Skip to main content

Blogs

GoodLifeStudio/iStock

Here at Earthjustice, we’re taking a closer look at maggots. It turns out these little bugs, the larvae of the black soldier fly, can be part of a major leap forward in the production of sustainable food—for fish. Farmed fish today are mostly fed unsustainably on a diet of small wild fish, which are vanishing. But fish on farms also like to eat insect larvae, and these larvae like to eat waste. Using larvae to manage waste and provide feed for fish farms would be a major coup, and several companies around the world are already working on it. U.S.

Bureau of Land Management

My childhood was spent on the water. From the time I was born until I graduated from college, I lived within walking distance of a lake or river. Growing up in Florida, I spent countless hours windsurfing and swimming in the Indian River Lagoon. In college, one of my favorite pastimes was paddle boarding on Lake Virginia, which serves as the stunning blue backdrop for my alma mater’s campus. But even as I appreciated the beauty of my local waterways, I saw signs of environmental problems.

Sebastian Duda/Shutterstock

Air freshening sprays often have names like “Joyful Paradise” and “Sparkling Springs” that sound invigorating, but behind the label lurk a slew of toxic chemical ingredients. To create “natural” scents in household cleaning products, manufacturers often rely on the synthetic chemical galaxolide.

wolverine

Today is Endangered Species Day, and to mark the occasion, 968 scientists from across the country sent a loud and clear message to the federal government: Keep politics out of conservation decisions. The scientists addressed a petition to Secretary of the Interior Sally Jewell and Secretary of Commerce Penny Pritzker, the heads of the federal agencies that oversee America’s land and natural resources and economic growth.

Brian McDonald/Shutterstock

Last week, more than 88,000 gallons of oil leaked from a ruptured pipeline at one of Shell’s offshore oil fields, creating a 13-mile slick in the Gulf of Mexico that resembled a deep purple bruise. The incident was a painful reminder of the risks of offshore drilling, and it happened during a week that saw a rising tide of progress away from the destructive practice.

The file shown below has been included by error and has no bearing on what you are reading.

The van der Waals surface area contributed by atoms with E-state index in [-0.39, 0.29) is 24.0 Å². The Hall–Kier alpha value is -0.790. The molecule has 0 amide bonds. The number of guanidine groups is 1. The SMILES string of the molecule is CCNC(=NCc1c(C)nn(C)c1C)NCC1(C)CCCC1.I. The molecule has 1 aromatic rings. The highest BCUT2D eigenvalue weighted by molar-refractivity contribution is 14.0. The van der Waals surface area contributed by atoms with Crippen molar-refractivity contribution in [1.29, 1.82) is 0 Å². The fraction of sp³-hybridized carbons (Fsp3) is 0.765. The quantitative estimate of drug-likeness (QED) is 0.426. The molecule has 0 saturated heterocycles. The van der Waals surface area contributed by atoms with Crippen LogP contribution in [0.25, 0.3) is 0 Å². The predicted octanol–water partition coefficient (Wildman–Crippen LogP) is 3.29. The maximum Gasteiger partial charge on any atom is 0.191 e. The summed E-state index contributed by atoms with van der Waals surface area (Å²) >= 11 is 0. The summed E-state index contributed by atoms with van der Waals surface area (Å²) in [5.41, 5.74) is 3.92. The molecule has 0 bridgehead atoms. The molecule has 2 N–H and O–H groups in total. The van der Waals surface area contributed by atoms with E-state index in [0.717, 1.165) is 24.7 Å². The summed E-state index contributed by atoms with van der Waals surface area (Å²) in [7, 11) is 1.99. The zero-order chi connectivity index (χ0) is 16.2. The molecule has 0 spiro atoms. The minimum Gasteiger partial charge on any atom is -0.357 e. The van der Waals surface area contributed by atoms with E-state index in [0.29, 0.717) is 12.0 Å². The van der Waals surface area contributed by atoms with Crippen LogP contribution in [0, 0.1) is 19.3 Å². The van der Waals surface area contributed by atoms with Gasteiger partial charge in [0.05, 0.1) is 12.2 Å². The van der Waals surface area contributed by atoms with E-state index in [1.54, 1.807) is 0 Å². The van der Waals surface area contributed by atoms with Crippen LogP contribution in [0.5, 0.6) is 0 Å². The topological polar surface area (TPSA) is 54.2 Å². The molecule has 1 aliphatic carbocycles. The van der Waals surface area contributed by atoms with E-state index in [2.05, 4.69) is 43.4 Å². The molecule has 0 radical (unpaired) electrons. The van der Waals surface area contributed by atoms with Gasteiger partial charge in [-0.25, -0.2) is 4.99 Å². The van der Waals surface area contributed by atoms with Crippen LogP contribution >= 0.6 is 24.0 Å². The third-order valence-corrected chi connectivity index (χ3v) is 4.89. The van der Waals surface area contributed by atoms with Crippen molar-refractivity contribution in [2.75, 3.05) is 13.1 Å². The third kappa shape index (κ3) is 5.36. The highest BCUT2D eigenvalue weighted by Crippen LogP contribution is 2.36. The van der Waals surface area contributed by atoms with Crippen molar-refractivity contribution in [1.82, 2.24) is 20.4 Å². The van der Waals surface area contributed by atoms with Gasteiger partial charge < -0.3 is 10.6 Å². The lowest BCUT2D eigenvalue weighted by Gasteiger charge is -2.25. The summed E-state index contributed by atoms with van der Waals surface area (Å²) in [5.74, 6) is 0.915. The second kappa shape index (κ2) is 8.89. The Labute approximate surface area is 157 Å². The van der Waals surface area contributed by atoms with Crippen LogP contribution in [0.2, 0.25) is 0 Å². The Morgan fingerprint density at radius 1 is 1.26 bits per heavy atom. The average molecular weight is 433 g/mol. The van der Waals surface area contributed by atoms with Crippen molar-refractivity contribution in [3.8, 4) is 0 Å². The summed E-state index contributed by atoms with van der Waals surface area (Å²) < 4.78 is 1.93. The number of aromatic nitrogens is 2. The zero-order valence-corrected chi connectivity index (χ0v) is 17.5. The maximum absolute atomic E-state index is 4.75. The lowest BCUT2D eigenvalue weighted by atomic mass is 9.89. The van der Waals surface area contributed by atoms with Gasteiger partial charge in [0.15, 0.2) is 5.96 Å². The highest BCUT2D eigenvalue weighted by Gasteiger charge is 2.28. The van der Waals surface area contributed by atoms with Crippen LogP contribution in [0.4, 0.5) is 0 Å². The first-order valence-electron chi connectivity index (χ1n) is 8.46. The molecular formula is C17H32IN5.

Dennis W. Donohue/Shutterstock

For years, officials in charge of wildlife management have operated under the belief that policy that allows for government-sponsored culling of predators reduces the incidence of poaching. The idea behind this theory is that eliminating “problem” animals, such as wolves with a history of attacking livestock, will make local people more tolerant of the species as a whole. But a new study conducted by researchers in Wisconsin and Sweden found just the opposite is true.

Photo courtesy of Waniya Locke

The U.S. Army Corps of Engineers is currently considering permits for the construction of the Dakota Access Pipeline, a 3.7 billion dollar Bakken oil project that would extend over 1,000 miles across North Dakota, South Dakota, Iowa and Illinois, transferring more than half a million barrels of crude oil per day.

Tim Evanson/CC BY-SA 2.0 https://flic.kr/p/fbBBYi

When I visited North Dakota’s Bakken oil field in December 2012, the open, snowy prairie was dotted with countless drilling rigs and well pads—and plenty of flares burning excess natural gas. A month after my visit, a nighttime satellite image showed the Bakken as brightly lit as metropolises like Chicago.

Pages

About the Earthjustice Blog

unEARTHED is a forum for the voices and stories of the people behind Earthjustice's work. The views and opinions expressed in this blog do not necessarily represent the opinion or position of Earthjustice or its board, clients, or funders. Learn more about Earthjustice.